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Exhibit is powerful reminder of slave trade horror


The Smithsonian Institution’s Anacostia Museum and Center for African American History and Culture in Washington recently opened an impressive exhibit on the gruesome story of how some 13 million Africans were brought in irons to Brazil, the Caribbean and the United States.

The slave industry was international: Only 6 percent of the human cargo came to the United States. The rest reached nations where they grew coffee, tobacco and sugar. These crops were sent back to European and other colonial powers. None of the rewards came to the millions of African slaves who made such crops possible.

The museum, which is not on the mall, but in the hard-to-reach Anacostia district, is not as shocking as the Holocaust Museum in Washington. But its impact stays with one for days after a viewing. It is the story of the cruel and hideous ways in which men and women were kidnapped in West Africa and taken on unsafe boats to distant lands.

An attractive 207-page book titled A Captive Passage, published by the Smithsonian, graphically records the story of how slavery began in 1619 in the United States and ended during the savagery of the Civil War. Many Americans, including some blacks, quietly want the story to be dropped. They reason that slavery ended 140 years ago and should be forgotten. But the museum’s exhibit on slavery wants all of us to remember; it asserts that it is wrong to downplay slavery since it is the original reason why now every eighth American is of African ancestry.

An excellent article in The New York Times Feb. 7 about the new exhibit has prompted countless inquiries and visitors to the museum. The trafficking in slaves and the sad legacy that slavery and segregation left in America are not easy to forget. The continuing revelation of the enduring impact it has had on young African-Americans continues to shock and sadden.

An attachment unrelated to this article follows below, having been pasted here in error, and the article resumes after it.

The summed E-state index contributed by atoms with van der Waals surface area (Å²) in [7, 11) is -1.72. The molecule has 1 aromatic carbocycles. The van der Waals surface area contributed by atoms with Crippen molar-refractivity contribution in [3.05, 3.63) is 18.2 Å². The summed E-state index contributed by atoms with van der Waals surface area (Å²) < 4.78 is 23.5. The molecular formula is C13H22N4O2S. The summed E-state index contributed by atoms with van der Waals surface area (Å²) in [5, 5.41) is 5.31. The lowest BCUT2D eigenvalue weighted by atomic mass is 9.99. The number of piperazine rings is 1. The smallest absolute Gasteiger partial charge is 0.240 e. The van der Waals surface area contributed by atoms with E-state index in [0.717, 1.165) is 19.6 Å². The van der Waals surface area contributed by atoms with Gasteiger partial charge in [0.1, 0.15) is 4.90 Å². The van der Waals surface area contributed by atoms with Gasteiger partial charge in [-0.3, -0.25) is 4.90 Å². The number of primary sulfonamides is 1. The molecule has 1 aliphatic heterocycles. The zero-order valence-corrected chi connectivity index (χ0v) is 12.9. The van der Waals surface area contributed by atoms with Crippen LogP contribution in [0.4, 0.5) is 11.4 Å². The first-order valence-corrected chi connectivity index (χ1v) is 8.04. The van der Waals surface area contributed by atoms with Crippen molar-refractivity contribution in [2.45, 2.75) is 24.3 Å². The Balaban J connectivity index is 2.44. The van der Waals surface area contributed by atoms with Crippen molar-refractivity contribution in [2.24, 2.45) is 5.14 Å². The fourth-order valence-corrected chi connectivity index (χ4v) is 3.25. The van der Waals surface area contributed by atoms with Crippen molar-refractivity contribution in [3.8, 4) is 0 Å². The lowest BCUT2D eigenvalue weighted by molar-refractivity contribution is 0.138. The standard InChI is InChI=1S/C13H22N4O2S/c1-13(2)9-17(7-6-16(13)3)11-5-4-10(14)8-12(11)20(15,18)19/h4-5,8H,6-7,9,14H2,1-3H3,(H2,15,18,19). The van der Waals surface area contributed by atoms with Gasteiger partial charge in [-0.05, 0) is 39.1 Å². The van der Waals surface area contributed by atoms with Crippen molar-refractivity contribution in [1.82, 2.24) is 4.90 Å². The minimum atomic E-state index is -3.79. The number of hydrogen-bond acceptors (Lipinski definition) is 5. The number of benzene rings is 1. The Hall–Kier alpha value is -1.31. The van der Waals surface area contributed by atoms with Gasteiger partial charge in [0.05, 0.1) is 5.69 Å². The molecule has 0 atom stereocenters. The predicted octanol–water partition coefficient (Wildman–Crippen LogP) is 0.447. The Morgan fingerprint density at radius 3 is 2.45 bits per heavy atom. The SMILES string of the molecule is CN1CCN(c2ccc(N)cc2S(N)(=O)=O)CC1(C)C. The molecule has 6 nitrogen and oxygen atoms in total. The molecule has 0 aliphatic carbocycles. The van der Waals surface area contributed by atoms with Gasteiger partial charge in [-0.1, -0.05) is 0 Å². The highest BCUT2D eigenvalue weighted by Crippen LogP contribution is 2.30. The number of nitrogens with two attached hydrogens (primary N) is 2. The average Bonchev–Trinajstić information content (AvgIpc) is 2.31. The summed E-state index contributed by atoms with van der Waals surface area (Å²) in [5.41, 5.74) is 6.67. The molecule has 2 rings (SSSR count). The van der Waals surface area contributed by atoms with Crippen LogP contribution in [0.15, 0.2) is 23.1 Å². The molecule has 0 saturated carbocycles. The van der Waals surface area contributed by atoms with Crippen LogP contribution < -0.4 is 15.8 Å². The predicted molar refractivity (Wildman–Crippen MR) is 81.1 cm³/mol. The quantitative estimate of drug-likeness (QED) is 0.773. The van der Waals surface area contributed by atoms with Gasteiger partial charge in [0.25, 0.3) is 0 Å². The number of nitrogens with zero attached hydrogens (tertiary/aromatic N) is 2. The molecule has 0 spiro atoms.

One leaves the exhibition with the feeling that a predominantly white society has almost conceded to the existence of the international slave trade, but quietly desires that it all be forgotten. One of the least known facts highlighted by the exhibit is the high level of culture possessed by many of the African countries from which millions were taken by force.

The tragedy of slaves being dragged to this country was made vivid to me when I heard a mother at the museum explaining to her 11-year-old that her great-grandfather was like one of the black men shown in the exhibit, wearing leg irons and looking as if he were in acute pain. The little girl began to cry.

The question of reparations for the descendants of those brought to America cannot be viewed apart from what one sees at the museum. A federal judge in Chicago has now to decide on the procedural rights of eight plaintiffs who are suing 17 large corporations for some share of the profits these corporations made from the slave trade. The corporations include insurance companies such as Aetna and New York Life. They insured slaves and slave ships. Union Pacific Railroad used slaves to build their tracks. R.J. Reynolds used slave labor to grow tobacco.

Thorny questions face the plaintiffs. Do they have standing to sue and has the statute of limitations expired?

There are many organizations in America that benefited by slavery. This list could include Georgetown University, which owned slaves until the Holy See in the 1840s insisted that they be sold.

Academics and civil rights attorneys debate all the time about the feasibility of reparations. There is a consensus in the country that the United States government acted wisely in giving $20,000 to each of the 60,000 survivors of the internment camps for the Japanese during World War II. But that consensus seems to lessen when a proposal is made that the government be required to give money to individuals not because they were personally hurt, but because they belonged to a class or group that was treated unjustly.

A recent book by Stewart E. Eizenstat titled An Imperfect Justice chronicles the remarkable payments of some 8 billion dollars made by Swiss and other European banks because of funds that Jews deposited with Swiss banks that were never accounted for. There may be more such agreements. The property stolen from Jesuit and other religious groups by the Nazis can be counted in the hundreds of millions. More payments may be forthcoming.

The dramatic revelations at the Smithsonian of the injuries and insults heaped upon the predecessors of America’s black citizens offer compelling evidence that enormous wrongs have been done. Everyone agrees that every injustice demands a remedy. The United States owes a great deal to those whose lives were altered because they are the descendants of slaves.

Jesuit Fr. Robert Drinan is a professor at Georgetown University Law Center. His e-mail address is drinan@law.Georgetown.edu

National Catholic Reporter, March 14, 2003